Climate Transition Risk Metrics: Understanding Convergence and Divergence across Firms and Providers.

131 Pages Posted: 16 Sep 2021

See all articles by Julia Anna Bingler

Julia Anna Bingler

Council on Economic Policies (CEP); ETH Zürich - CER-ETH - Center of Economic Research at ETH Zurich

Chiara Colesanti Senni

ETH Zürich; University of Zurich

Pierre Monnin

Council on Economic Policies

Date Written: September 14, 2021


Climate risks are now fully recognized as financial risks by asset managers, investors, central banks, and financial supervisors. Against this background, a rapidly growing number of market participants and financial authorities are exploring which metrics to use to capture climate risks, as well as to what extent the use of different metrics delivers heterogeneous results. To shed a light on these questions, we analyse a sample of 69 transition risk metrics delivered by 9 different climate transition risk providers and covering the 1,500 firms of the MSCI World index. Our findings show that convergence between metrics is significantly higher for the firms most exposed to transition risk. We also show that metrics with similar scenarios (i.e. horizon, temperature target and transition paths) tend to deliver more coherent risk assessments. Turning to the variables that might drive the outcome of the risk assessment, we find evidence that variables on metric’s assumptions and scenario’s characteristics are associated with changes in the estimated firms’ transition risk. Our findings bear important implications for policy making and research. First, climate transition risk metrics, if applied by the majority of financial market participants in their risk assessment, might translate into relatively coherent market pricing signals for least and most exposed firms. Second, it would help the correct interpretation of metrics in financial markets if supervisory authorities defined a joint baseline approach to ensure basic comparability of disclosed metrics, and asked for detailed assumption documentations alongside the metrics. Third, researchers should start to justify the use of the specific climate risk metrics and interpret their findings in the light of the metric assumptions.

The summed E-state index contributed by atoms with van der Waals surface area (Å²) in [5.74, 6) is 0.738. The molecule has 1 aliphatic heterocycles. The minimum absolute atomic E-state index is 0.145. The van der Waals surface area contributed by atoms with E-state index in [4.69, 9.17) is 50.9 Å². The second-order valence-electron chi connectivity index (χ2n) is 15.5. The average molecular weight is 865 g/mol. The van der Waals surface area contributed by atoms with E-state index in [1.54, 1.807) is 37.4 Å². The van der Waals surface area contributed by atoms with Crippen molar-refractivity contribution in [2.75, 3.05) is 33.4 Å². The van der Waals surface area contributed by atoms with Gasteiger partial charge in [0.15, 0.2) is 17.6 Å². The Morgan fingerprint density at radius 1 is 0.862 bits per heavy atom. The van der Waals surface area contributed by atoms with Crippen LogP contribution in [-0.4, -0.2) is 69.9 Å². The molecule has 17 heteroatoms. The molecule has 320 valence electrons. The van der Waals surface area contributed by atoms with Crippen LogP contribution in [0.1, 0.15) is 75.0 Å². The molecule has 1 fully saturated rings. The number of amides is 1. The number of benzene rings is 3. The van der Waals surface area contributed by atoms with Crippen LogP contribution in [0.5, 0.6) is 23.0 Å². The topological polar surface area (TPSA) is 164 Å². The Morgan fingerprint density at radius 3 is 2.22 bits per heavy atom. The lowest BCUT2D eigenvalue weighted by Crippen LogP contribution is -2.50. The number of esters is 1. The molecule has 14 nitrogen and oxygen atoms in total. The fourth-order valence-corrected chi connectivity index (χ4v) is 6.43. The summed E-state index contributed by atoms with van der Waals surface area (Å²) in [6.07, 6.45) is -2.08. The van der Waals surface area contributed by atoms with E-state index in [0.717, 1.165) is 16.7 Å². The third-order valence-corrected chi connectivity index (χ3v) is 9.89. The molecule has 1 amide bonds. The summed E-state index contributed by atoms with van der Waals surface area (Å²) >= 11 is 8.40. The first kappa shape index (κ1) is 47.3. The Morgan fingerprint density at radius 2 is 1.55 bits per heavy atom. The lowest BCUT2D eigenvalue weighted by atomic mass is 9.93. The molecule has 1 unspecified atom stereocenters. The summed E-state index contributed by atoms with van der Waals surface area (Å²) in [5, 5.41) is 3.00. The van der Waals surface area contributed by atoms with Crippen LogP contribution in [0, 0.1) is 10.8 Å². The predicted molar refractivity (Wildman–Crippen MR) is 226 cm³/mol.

Keywords: financial climate risks, corporate finance, climate risk metrics, climate transition risk, spearman’s rank correlation, hierarchical cluster analysis, Ward’s minimum variance criterion, Lasso regression analysis

JEL Classification: C83, D53, D81, G12, G32, Q54

Suggested Citation

Bingler, Julia Anna and Colesanti Senni, Chiara and Monnin, Pierre, Climate Transition Risk Metrics: Understanding Convergence and Divergence across Firms and Providers. (September 14, 2021). Available at SSRN: or

Julia Anna Bingler (Contact Author)

Council on Economic Policies (CEP) ( email )

Zürich, 8008

ETH Zürich - CER-ETH - Center of Economic Research at ETH Zurich ( email )

Zürichbergstrasse 18
Zurich, 8092

Chiara Colesanti Senni

ETH Zürich ( email )

Zürichbergstrasse 18
8092 Zurich, CH-1015
+41766062605 (Phone)


University of Zurich ( email )

Zurich, 8057

Pierre Monnin

Council on Economic Policies ( email )


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